In a Senate testimonial Thursday, the head of Norfolk Southern Railway said that his company is “determined to make [the East Palestine disaster] right.” Company SEO Alan Shaw apologized to senators and onlookers, saying he and his company are “deeply sorry” for the derailment and chemical spill.
“Norfolk Southern will clean the site safely, thoroughly and with urgency,” he said in his opening statement before the Senate Environment and Public Works Committee. He added, “You have my personal commitment. Norfolk Southern will [finish the job] and help East Palestine thrive.”
Shaw assured the committee that Norfolk is working with all forms of regulatory bodies — federal, state, and local — to clean up the site and monitor chemical levels in the water. “To date, [the monitoring] consistently indicated the air is safe to breathe and the water is safe to drink,” he said, echoing a sentiment that EPA officials declared early, but that physical evidence didn’t seem to support.
Shaw also said the company has already spent millions of dollars in the clean-up, but that they just consider the money a “down payment.”
“We will be in the community as long as it takes,” he said.
The Norfolk Southern incident may permanently alter safety standards in the rail industry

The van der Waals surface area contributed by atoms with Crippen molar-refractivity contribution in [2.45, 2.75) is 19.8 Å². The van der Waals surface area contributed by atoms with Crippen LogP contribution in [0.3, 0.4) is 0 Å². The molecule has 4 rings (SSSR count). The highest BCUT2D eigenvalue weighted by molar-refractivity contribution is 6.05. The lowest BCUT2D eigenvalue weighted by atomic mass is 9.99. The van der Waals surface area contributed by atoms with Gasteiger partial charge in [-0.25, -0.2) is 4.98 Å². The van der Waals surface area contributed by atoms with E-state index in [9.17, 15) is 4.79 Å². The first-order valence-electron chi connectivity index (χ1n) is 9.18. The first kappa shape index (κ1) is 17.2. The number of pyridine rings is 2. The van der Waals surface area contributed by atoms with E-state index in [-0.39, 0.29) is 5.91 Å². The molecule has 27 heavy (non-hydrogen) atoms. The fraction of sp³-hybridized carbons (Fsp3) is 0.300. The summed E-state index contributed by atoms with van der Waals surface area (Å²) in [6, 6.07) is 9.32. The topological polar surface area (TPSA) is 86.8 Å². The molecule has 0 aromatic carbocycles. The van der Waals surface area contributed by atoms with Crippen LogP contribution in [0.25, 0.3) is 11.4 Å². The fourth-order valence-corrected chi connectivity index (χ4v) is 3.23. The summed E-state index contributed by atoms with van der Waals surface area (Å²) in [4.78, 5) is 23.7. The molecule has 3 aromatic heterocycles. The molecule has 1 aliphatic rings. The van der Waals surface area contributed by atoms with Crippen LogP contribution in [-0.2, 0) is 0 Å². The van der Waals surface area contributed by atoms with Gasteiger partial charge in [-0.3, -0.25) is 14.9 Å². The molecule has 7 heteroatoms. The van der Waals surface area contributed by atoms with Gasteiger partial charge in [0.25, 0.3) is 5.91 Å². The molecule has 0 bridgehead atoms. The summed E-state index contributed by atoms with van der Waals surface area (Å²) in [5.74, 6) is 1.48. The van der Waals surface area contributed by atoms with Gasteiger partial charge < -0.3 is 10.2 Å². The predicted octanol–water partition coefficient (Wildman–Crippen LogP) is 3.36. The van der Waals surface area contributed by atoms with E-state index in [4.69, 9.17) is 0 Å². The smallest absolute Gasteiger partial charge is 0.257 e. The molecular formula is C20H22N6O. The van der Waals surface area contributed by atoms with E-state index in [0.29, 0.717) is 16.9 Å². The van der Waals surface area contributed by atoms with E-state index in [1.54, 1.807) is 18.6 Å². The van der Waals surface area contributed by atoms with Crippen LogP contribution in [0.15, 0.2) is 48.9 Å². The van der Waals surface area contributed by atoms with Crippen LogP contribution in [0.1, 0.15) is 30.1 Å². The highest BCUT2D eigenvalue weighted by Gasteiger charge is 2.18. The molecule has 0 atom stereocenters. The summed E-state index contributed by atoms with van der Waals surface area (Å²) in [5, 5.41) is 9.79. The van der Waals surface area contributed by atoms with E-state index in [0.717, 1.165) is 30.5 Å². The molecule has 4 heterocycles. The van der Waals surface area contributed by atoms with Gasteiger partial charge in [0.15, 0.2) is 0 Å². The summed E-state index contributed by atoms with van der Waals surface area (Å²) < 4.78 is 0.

A bipartisan group of senators, including Ohio’s J.D. Vance, a Republican, and Sherrod Brown, a Democrat, and Pennsylvania’s Bob Casey and John Fetterman, both Democrats, introduced the Railway Safety Act of 2023 in response to the crash. The senators say the measure will strengthen rail safety.
Critics of the bill believe the free market should dictate industry-specific measures like rail upkeep and safety measures. But with a rash of derailments occurring at breakneck pace so far this year, government officials now want to step in and legislate more regulations in the interest of public welfare.
“Now we face a choice with this legislation, and how we respond to this crisis,” Sen. Vance said. “Do we do the bidding of a massive industry that is in bed with big government, or do we do the bidding of the people who elected us?”
According to CNN, “the bill includes a number of provisions to boost safety procedures to prevent future incidents,” including “new safety requirements and procedures for trains carrying hazardous materials like vinyl chloride.” It also includes a requirement for advance notice from railways to state emergency response officials about the contents of their loads; requirements to prevent blocked railway crossings; and new rules for train size and weight.
The legislation also requires bigger crews on long-distance freight hauls. Until now, existing labor agreements with the unions representing crew members determined the standards. The railroads say they will oppose that change in the law and that trains only need an engineer, and not a conductor, riding in the cab of locomotives.